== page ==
In this case, Polychlorinated biphenyl (PCBs), a once common industrial coolant and lubricant, was found in relatively low levels in the sediment of the flood plain along the Milwaukee River. Check out the map below to see the flood plain boundaries in Riverside Park.
Other areas of Riverside Park and the Milwaukee Rotary Centennial Arboretum were not tested in this study.
The study suggests that the levels of PCBs found in the soil and sediment samples are not alarming, ranging from less than 1ppm (parts per million) to 24ppm. For comparison, a section of the river north of Riverside Park along Lincoln Park required remediation when PCBs were found in levels ranging from 1ppm to over 100pmm.
According to the CDC, the primary route of exposure to PCBs in the general population is the consumption of contaminated foods, particularly meat, fish, and poultry where the contaminant is concentrated.
Because the primary way PCBs are introduced to the human body is through ingestion, this type of exposure is very unlikely through normal UEC recreation and stewardship activities in this area. Some activities do include contact with soil on the flood plain, so the DNR recommends the following simple precautionary measures to reduce exposure through absorption:
- Wear gloves when working in the soil on the flood plain
- Wash hands after working/recreating on the flood plain, especially if they get dirty
- Clean equipment after use (e.g. shovels, boats, etc)
- Wipe off shoes/boots (and paws) before entering a building, especially if they have dirt on them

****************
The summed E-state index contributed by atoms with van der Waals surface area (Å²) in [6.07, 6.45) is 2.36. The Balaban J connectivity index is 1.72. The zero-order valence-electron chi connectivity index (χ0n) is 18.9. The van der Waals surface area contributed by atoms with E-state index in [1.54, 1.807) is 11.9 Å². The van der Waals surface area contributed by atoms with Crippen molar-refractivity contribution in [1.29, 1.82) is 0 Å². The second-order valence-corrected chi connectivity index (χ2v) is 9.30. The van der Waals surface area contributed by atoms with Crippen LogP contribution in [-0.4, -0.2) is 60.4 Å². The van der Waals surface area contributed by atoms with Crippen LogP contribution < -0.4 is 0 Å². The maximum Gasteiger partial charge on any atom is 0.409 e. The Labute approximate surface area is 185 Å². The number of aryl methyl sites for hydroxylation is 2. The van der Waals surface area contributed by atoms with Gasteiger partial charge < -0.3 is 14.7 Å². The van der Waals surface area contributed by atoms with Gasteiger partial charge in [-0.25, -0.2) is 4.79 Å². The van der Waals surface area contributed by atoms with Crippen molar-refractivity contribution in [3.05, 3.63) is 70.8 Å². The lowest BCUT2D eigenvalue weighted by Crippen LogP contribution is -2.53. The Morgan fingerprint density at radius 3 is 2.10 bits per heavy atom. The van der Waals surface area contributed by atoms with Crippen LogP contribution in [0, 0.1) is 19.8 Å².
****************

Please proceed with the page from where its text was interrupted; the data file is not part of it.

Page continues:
The DNR also has recommendations about safe fishing practices and a guide to whether or not to eat fish caught in local waterways. Find that information here.
Safety is a top priority for the Urban Ecology Center, especially when it comes to kids. Our educational programs are focused on protecting and learning about our environment, which occasionally involves digging into the soil. When we do study the soil, which is an important part of an ecosystem, we focus on areas that are outside of the flood plain. Participants are always encouraged to wash hands after playing in or learning about the park.
Our land stewardship staff and volunteers consistently wear gloves when doing activities that involve digging into soil or pulling up invasive plant species. This practice will continue to be emphasized going forward, especially on the flood plain.
We’ve begun a detailed analysis of all of our programming and expect that the vast majority will require no adjustments to safety protocols already in place. Those that do will be implemented immediately.
It is the DNR's official recommendation that we continue our use of Riverside Park, including the flood plain area.
Work like this will continue in Riverside Park and along the Milwaukee River with a continued emphasis on safety.
We are glad the DNR and EPA engaged in this study because we always want to know more about the health of our parks. Though we don’t think the results are a cause for alarm, the presence of PCBs in the soil does serve as an important reminder that how we treat the earth can have impacts which last far into the future. Which is why we’re so grateful for all of YOU who care about our parks and support our work here. Together, we hope we can continue to be good stewards of our green spaces.
As we’re fond of saying: we heal the land, and the land heals us.
We are happy to answer questions about our programming and our safety protocols. Please feel free to call our Riverside Park branch at (414) 964-8505. For other questions, please contact the experts listed below.
Questions about Health Effects:
Questions about Areas of Concern (AOC)/contaminated soil: